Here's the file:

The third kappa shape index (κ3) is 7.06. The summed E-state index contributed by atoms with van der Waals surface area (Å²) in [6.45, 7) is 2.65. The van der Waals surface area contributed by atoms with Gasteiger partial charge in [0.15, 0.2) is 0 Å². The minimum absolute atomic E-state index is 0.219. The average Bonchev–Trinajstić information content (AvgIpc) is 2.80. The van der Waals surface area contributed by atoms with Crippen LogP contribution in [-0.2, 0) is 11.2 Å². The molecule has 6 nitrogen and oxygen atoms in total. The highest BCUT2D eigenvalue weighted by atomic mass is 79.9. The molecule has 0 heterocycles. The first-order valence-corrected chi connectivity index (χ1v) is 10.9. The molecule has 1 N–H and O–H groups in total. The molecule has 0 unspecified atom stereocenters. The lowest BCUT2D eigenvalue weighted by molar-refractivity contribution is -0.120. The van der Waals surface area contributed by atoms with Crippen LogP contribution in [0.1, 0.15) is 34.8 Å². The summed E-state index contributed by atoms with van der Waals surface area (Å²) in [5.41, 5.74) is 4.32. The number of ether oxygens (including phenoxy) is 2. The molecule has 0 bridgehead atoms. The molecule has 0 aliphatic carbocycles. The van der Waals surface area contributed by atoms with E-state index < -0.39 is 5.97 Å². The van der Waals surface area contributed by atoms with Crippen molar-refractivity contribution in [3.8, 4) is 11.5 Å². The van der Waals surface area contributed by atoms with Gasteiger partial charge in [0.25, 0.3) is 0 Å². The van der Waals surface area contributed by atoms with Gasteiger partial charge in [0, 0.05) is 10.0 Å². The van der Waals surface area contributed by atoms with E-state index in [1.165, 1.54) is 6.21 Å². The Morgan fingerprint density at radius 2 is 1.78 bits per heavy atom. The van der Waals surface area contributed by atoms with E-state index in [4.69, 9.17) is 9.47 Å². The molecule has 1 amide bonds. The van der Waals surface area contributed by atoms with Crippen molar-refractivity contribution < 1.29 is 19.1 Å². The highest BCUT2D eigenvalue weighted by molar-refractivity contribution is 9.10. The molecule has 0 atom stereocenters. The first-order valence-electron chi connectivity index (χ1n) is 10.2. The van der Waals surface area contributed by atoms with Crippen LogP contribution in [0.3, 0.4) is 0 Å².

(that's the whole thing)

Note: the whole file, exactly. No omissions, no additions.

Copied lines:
The third kappa shape index (κ3) is 7.06. The summed E-state index contributed by atoms with van der Waals surface area (Å²) in [6.45, 7) is 2.65. The van der Waals surface area contributed by atoms with Gasteiger partial charge in [0.15, 0.2) is 0 Å². The minimum absolute atomic E-state index is 0.219. The average Bonchev–Trinajstić information content (AvgIpc) is 2.80. The van der Waals surface area contributed by atoms with Crippen LogP contribution in [-0.2, 0) is 11.2 Å². The molecule has 6 nitrogen and oxygen atoms in total. The highest BCUT2D eigenvalue weighted by atomic mass is 79.9. The molecule has 0 heterocycles. The first-order valence-corrected chi connectivity index (χ1v) is 10.9. The molecule has 1 N–H and O–H groups in total. The molecule has 0 unspecified atom stereocenters. The lowest BCUT2D eigenvalue weighted by molar-refractivity contribution is -0.120. The van der Waals surface area contributed by atoms with Crippen LogP contribution in [0.1, 0.15) is 34.8 Å². The summed E-state index contributed by atoms with van der Waals surface area (Å²) in [5.41, 5.74) is 4.32. The number of ether oxygens (including phenoxy) is 2. The molecule has 0 bridgehead atoms. The molecule has 0 aliphatic carbocycles. The van der Waals surface area contributed by atoms with E-state index < -0.39 is 5.97 Å². The van der Waals surface area contributed by atoms with Crippen molar-refractivity contribution in [3.8, 4) is 11.5 Å². The van der Waals surface area contributed by atoms with Gasteiger partial charge in [0.25, 0.3) is 0 Å². The van der Waals surface area contributed by atoms with Gasteiger partial charge in [0, 0.05) is 10.0 Å². The van der Waals surface area contributed by atoms with E-state index in [1.165, 1.54) is 6.21 Å². The Morgan fingerprint density at radius 2 is 1.78 bits per heavy atom. The van der Waals surface area contributed by atoms with E-state index in [4.69, 9.17) is 9.47 Å². The molecule has 1 amide bonds. The van der Waals surface area contributed by atoms with Crippen molar-refractivity contribution < 1.29 is 19.1 Å². The highest BCUT2D eigenvalue weighted by molar-refractivity contribution is 9.10. The molecule has 0 atom stereocenters. The first-order valence-electron chi connectivity index (χ1n) is 10.2. The van der Waals surface area contributed by atoms with Crippen LogP contribution in [0.3, 0.4) is 0 Å².